9 January 2013

What Really Grinds My Gears Wednesday: Hashtag Campaigns


Hello faithful readers of five. Time for a new (hopefully weekly if I can stop being lazy) feature!

I know I said I would be more grateful in 2013. But when so much stupid exists in the world, in the interest of sanity, I really should allow myself at least one day to vent. Or drink. But venting doesn't kill the liver.

You know what really grinds my gears? Hashtag campaigns.

Hashtag campaigns (a.k.a. #insertcampaignhere) are campaigns that originate on Twitter. They are usually about political issues (like #occupywallstreet, #idlenomore #stopKony2012), but they can also include campaigns against corporations or other entities. My specific beef for the purpose of this post is about politically motivated campaigns.

The issue I have is not with raising awareness about important social issues. I think it is good and healthy to discuss topics that affect us directly or indirectly. I think it is important to highlight things that are broken in society.

My issue stems from the fact that, at least so far in my observance, if not done right, these campaigns are polarizing and pointless and stray so far from the issue that nothing actually happens.

Here is a list of everything that typically goes wrong with the campaigns:

  1. They are usually ideologically driven, and those who drive it are not interested in hearing other points of views but their own.
  2. Should you offer a different, valid point of view, you are labelled a _______. (Fill in the blank. Usually racist/sexist/elitists comes up, but by no means are the labels limited to just those).
  3. It brings out the nastiest comments from both the left and right, and ends up becoming a mud-slinging tweet-off.
  4. The "facts" or "proofs" are usually cherry-picked, ignoring all other documents, news or court decisions related to the topic. Especially if the word "charter-right" or "amendment-right" enters the fray. 
  5. The issue itself is based on a ton of misinformation right off the bat (not that anyone cares). So the warlord we are supposed to stop is not even in the country or power anymore? Minor details. So the chief starving herself is in knee-deep in highly questionable conduct at her own reserve? Minor details. 
  6. It creates a bunch of sheeple who know nothing about the topic, except for the 140 characters they read from other sheeples, and they all of a sudden become experts. That 40 year old housewife is all of a sudden a legal and constitutional expert. That 16 year old teenager, whose whole life revolves around Justin Bieber, cares so-o-o much about child labour (while everything she owns that her parents bought her is made via child labour).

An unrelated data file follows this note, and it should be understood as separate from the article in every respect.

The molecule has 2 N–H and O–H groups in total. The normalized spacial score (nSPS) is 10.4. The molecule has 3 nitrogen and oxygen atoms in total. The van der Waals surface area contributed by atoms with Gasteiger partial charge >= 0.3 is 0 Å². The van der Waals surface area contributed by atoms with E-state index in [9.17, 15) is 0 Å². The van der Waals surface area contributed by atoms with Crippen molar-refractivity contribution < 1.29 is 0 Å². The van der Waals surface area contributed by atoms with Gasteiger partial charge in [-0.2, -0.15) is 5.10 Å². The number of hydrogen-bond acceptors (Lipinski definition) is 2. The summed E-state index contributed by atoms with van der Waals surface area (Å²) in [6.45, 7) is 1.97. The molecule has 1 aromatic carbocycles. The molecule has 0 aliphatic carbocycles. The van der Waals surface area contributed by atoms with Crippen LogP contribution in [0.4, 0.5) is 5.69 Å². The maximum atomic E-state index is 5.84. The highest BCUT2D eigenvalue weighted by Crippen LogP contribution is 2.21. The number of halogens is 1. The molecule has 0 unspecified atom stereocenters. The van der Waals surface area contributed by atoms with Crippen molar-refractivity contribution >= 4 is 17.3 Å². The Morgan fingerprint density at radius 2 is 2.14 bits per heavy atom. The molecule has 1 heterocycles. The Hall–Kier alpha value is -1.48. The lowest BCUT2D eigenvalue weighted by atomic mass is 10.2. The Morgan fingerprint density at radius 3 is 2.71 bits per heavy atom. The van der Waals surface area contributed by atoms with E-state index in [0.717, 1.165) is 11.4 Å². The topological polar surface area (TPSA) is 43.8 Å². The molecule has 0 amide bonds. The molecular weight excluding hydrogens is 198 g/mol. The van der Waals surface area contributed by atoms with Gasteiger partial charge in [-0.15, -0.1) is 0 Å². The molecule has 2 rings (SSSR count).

7. Journalists and newscasts fixate on all the wrong aspects of the topics, don't ask the right questions, portrays one side as victims and the other side (usually government) as villains. The only time they actually care to portray all the facts is when one side (usually the movement) does some grievance against a journalist. Oh the humanity of it all!
I don't pretend to know about what the hell the #idlenomore campaign is. Up until I started tuning in, I thought it was an environmental movement to stop idling your car. I don't have a clue about treaty rights. I don't have a clue what the constitution says, or what the courts have said, or what the issues are in the aboriginal community. Which is why I have not participated in the campaign. I am not an expert, so I will not pretend that I am.

However, I do think Theresa Spence's antics are taking away from real issues with the government and aboriginal communities relationship. Attacking the government and starving yourself isn't going to make a her reserve look any less ghetto, address why she and her boyfriend appear to be knee deep in corruption, or find out where the money given to her reserve has gone (certainly not to the people or infrastructure). I call bullshit.

Fact is, both the government and the aboriginal community (and the larger Canadian society) need to start addressing aboriginal issues. With all parties at the table. Discussing the actual issues, and how to address them. And each side will need to concede things to move forward. That is a fact. Dispute that

I am not against people having an opinion on a topic. That is healthy. But don't just spout rhetoric as an "expert" and slag other people with different points of view in the topic. If you are not interested in engaging in real dialogue,or interested in researching the topic, or interested in hearing all points of views, go back to tweeting angry cat memes. 



1 comment:

Joanna said...

Love the new feature!! You really are in your element when you're passionate and fired up about things. (Remind me never to get on your bad side... ahem.)

Very insightful post!